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Ordained in 2011, Father Friel served for five years as Parochial Vicar at St. Anselm Parish in Northeast Philly. He is currently studying toward a doctorate in liturgical theology at The Catholic University of America in Washington, D.C.
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"It would be contrary to the Constitution to decree or even to hint that sung celebrations, especially of the Mass, should be in Latin."
— Annibale Bugnini attacking "Sacrosanctum Concilium" (§36)

Sacred Music US • Website for Fr. Weber’s Resources
published 31 March 2019 by Fr. David Friel

ProperOfTheMassCover OUGHLY four years ago, a revolutionary resource came out on the sacred music market through Ignatius Press. This resource, The Proper of the Mass for Sundays and Solemnities, is the handiwork of Fr. Samuel Weber, OSB. At the time, the contributors to this Views from the Choir Loft blog published a seven-part series reflecting on the content and impact of this book (the first part of the series is available here, with links to the subsequent posts).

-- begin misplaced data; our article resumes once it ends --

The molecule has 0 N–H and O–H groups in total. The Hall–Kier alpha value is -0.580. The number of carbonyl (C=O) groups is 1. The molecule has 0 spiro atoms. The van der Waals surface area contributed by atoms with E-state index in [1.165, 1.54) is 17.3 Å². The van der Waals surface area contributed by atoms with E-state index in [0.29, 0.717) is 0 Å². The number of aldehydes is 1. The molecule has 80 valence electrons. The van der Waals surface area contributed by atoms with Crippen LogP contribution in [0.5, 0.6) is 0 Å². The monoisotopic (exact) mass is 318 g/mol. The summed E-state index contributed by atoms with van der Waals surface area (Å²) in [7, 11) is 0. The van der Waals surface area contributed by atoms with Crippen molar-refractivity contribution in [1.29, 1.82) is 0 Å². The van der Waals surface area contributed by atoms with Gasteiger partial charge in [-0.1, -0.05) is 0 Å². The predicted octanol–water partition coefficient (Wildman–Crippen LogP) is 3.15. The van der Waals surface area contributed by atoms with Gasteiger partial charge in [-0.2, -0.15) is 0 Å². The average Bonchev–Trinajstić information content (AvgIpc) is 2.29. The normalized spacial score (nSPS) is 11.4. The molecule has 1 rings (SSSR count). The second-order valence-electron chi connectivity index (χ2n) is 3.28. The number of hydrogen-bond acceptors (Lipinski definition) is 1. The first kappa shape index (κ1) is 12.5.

This important volume continues to be sold online (available here).

Only recently did I discover that there is also a very useful website dedicated to Fr. Weber’s music. This webpage is stuffed with great resources, categorized according to season and other criteria (e.g., Spanish, Divine Office, Carmelite, etc.).

Given the present time of year, I would draw our readers’ particular attention to the music for Holy Week and for Easter.

In my own contribution to our seven-part series on Fr. Weber’s book back in 2015, I wrote this:

With the publication of The Proper of the Mass, parish priests & musicians are running out of excuses for not singing the music of the Mass, including the appointed propers. Immediately after the Second Vatican Council, there was a legitimate lack of resources, so parishes could reasonably be excused for falling into a bit of a tailspin. But now the resources are available in the Anglophone world, and there is no longer any legitimate excuse for avoiding them, apart from an entrenched desire to “stay at rest” or to hold on to “what is old in us” or to resist “newness of life.”

What I said then I believe still stands. We are fortunate to be laboring during a time in which resources for authentic sacred music are abundant.